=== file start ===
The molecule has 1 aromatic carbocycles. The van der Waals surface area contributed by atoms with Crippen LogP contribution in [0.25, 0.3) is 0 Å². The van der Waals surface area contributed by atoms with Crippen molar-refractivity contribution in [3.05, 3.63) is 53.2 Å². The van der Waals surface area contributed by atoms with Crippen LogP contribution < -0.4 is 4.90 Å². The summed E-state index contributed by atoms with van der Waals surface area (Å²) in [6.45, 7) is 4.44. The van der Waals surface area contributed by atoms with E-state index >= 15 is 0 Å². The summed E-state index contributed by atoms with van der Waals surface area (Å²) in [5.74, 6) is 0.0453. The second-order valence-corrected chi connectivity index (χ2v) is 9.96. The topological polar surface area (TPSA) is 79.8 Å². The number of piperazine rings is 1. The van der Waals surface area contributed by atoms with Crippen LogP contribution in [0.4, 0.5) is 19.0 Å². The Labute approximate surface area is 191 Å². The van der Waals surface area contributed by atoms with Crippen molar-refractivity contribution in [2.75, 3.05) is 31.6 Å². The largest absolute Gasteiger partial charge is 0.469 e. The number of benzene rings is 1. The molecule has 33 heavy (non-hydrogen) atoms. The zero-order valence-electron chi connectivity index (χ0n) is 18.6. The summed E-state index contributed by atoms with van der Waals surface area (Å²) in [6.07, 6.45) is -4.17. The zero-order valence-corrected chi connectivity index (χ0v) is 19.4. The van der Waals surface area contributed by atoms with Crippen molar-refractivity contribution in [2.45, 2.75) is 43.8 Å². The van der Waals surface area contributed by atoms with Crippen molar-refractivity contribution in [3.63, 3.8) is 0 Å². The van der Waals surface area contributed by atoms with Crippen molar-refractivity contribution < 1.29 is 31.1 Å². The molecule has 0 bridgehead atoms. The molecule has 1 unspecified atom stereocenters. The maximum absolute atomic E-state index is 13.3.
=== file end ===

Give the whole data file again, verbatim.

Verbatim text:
The molecule has 1 aromatic carbocycles. The van der Waals surface area contributed by atoms with Crippen LogP contribution in [0.25, 0.3) is 0 Å². The van der Waals surface area contributed by atoms with Crippen molar-refractivity contribution in [3.05, 3.63) is 53.2 Å². The van der Waals surface area contributed by atoms with Crippen LogP contribution < -0.4 is 4.90 Å². The summed E-state index contributed by atoms with van der Waals surface area (Å²) in [6.45, 7) is 4.44. The van der Waals surface area contributed by atoms with E-state index >= 15 is 0 Å². The summed E-state index contributed by atoms with van der Waals surface area (Å²) in [5.74, 6) is 0.0453. The second-order valence-corrected chi connectivity index (χ2v) is 9.96. The topological polar surface area (TPSA) is 79.8 Å². The number of piperazine rings is 1. The van der Waals surface area contributed by atoms with Crippen LogP contribution in [0.4, 0.5) is 19.0 Å². The Labute approximate surface area is 191 Å². The van der Waals surface area contributed by atoms with Crippen molar-refractivity contribution in [2.75, 3.05) is 31.6 Å². The largest absolute Gasteiger partial charge is 0.469 e. The number of benzene rings is 1. The molecule has 33 heavy (non-hydrogen) atoms. The zero-order valence-electron chi connectivity index (χ0n) is 18.6. The summed E-state index contributed by atoms with van der Waals surface area (Å²) in [6.07, 6.45) is -4.17. The zero-order valence-corrected chi connectivity index (χ0v) is 19.4. The van der Waals surface area contributed by atoms with Crippen molar-refractivity contribution in [2.45, 2.75) is 43.8 Å². The van der Waals surface area contributed by atoms with Crippen molar-refractivity contribution in [3.63, 3.8) is 0 Å². The van der Waals surface area contributed by atoms with Crippen molar-refractivity contribution < 1.29 is 31.1 Å². The molecule has 0 bridgehead atoms. The molecule has 1 unspecified atom stereocenters. The maximum absolute atomic E-state index is 13.3.